Hello there, welcome to the 12th Voices of Genealogy Interview! This series will be a collection of interviews from people who were young (early teens to early 20s) genealogists from different decades! These interviews will highlight the stories of professional genealogists, show how the field of family history has changed over the years, and promote younger people in family history by showing that even experienced and professional genealogists started at a young age. Today’s interview comes from genealogist, Carly!
A little info about Carly…
The Interview Questions…
- Give us a brief introduction about yourself; Tell us a bit more about your work as a genealogist.
Hi, I’m Carly! I am a public historian and an aspirational cool, millennial, genealogist, older-sister-type. I graduated with my BA in Family History and Genealogy at Brigham Young University in Utah. I have worked for the Extreme Genes Genealogy Podcast, BYU’s Center for Family History and Genealogy, FamilySearch, and Ancestry. Currently, I am getting my MA in Public History at St. Mary’s University in San Antonio.
- How did you get into genealogy and what inspired you to start researching?
Family history is in my family history. Haha, both my mother and my (now late) grandmother enjoyed doing family history research. Growing up, I heard lots of stories about my ancestors. Sadly, I wasn’t with it and dismissed the activity (despite my love of history in general).
But as a 20-year-old, I began contemplating transferring schools to attend Brigham Young University in Provo, UT. It was weird because I had never had a desire to go there before. However, I came across a magazine article about BYU’s Family History and Genealogy BA program. At that point, I was serving with my church in the community, helping others with their family history. And I began to really love it!
So I transferred to my new school and dove in head first! It’s gone great so far.
- What was it like being a young genealogist in your twenties? Did you meet anyone your age at the time who also was interested in family history research?
I am really lucky that I have a cool cohort of millennial genealogists/friends that I’ve met through school, work, and social media. A lot of us have grown up with the internet, so I feel like we can appreciate both the way things “used to be done” and the awesome genealogy tech/conversations going on right now. I am currently in an IG group chat of genealogists and we will talk about our research problems, conference news, and professional opportunities all the time.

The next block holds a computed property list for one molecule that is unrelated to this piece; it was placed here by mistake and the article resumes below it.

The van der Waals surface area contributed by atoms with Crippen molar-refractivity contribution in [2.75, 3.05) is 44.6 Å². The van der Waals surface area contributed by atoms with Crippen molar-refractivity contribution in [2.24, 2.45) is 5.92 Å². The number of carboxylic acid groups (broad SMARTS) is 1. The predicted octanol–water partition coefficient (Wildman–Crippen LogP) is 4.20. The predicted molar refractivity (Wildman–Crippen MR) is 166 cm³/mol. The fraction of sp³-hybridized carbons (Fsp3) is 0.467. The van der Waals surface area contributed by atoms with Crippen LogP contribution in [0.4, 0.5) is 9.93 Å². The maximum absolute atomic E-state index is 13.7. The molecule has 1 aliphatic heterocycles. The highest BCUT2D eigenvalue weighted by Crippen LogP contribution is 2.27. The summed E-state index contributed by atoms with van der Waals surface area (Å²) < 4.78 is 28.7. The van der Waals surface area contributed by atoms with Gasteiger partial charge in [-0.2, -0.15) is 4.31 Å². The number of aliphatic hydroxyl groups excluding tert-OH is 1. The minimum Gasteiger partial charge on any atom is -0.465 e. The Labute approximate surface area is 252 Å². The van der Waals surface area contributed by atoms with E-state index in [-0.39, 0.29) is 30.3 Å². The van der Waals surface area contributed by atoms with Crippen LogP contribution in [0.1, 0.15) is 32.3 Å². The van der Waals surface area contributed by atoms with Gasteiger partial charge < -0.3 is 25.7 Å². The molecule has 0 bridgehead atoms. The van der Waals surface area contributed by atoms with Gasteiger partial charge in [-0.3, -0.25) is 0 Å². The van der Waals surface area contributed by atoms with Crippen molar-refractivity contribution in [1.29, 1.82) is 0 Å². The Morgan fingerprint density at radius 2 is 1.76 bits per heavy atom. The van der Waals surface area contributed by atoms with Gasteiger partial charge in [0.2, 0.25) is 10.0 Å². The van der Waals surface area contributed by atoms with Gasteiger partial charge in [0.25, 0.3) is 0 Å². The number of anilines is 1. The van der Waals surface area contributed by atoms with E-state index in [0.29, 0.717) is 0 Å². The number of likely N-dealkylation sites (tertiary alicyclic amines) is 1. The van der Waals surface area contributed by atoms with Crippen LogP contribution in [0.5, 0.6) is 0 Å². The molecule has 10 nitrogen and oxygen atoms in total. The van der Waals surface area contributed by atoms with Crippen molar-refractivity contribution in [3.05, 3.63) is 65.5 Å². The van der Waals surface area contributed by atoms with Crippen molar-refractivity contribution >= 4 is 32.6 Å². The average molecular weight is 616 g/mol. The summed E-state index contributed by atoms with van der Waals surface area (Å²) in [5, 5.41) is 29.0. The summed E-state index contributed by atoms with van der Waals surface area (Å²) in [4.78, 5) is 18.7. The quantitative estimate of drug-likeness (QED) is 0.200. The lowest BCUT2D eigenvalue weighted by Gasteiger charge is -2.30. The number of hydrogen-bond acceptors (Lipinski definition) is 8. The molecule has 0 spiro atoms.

- How do you think genealogy research has changed since you started back in 2015?
Sheesh, well DNA has definitely blown up. It was starting to become a thing while I was in school. But after I graduated, it felt like DNA research skills were in high demand. I believe, now, there is a course for genetic genealogy at BYU. But there wasn’t when I was there. I’m very jealous because it’s something I wish I knew how to do better!
- Have you come across any difficulties while researching your family (e.g., Conflicting sources, brick walls, etc.)?
Why of course I have. Haha, I don’t trust someone who hasn’t dealt with a genealogical brick wall. Because then it’d be too easy, right? Haha. I know there are different records and options and methodologies that can help you knock down those brick walls. And it often depends on the situation. I’m not discounting those, but I think we don’t give enough credit for patiently waiting. There have been times in my research where I made a breakthrough because a new collection was digitized or indexed. Or I met someone later in life who could help me with research. So I’d say, it’s okay to give yourself a break when you hit a brick wall.
- What interesting things have you discovered about your ancestors?
I found out last year that my great-grandmother was eligible to vote when the Nineteenth Amendment was passed. Since it was passed in 1920, many people voted based on how they felt about Prohibition. I never knew my great-grandmother but my mother did. And we had a good discussion about who she likely voted for during this time. Historical context, sheesh, is so great! It can really open your eyes about your family.
- Who/What are you currently focusing on in your research?
I’m doing less research on individuals and families, and more on the field of genealogy these days. I think the conversation these days is less on how to do research and more on why we research. I am very interested in learning about how to process familial trauma and how to unpack systemic racism within the field of genealogy. Your experience with family history can be so different because of the color of your skin and I don’t think we talk about that enough. I think everyone deserves a positive— dare I say, healing and/or spiritual —experience with family history. And I think that requires us to think creatively about records and history, while also having tough conversations about genealogy. My hope is in tandem with my Public History experience to create helpful resources about these genealogical topics.
- What advice would you give to people wanting to start genealogy?
If your family is available to contact, talk to them for help. Often people want to skip over that and go straight to signing up for Ancestry (lol, I’m guilty of this too….) but your family is a treasure trove of information. And they can help you know where to look next. Plus, you have someone you can report back to when you find something cool.
Along the lines of that, the digitized records and databases will be there forever, but living people won’t. What I would give to have more stories about my ancestors. By recording stories of living people today, you are creating a valuable historical record!
If you wish to follow Carly and her work, check out the links below: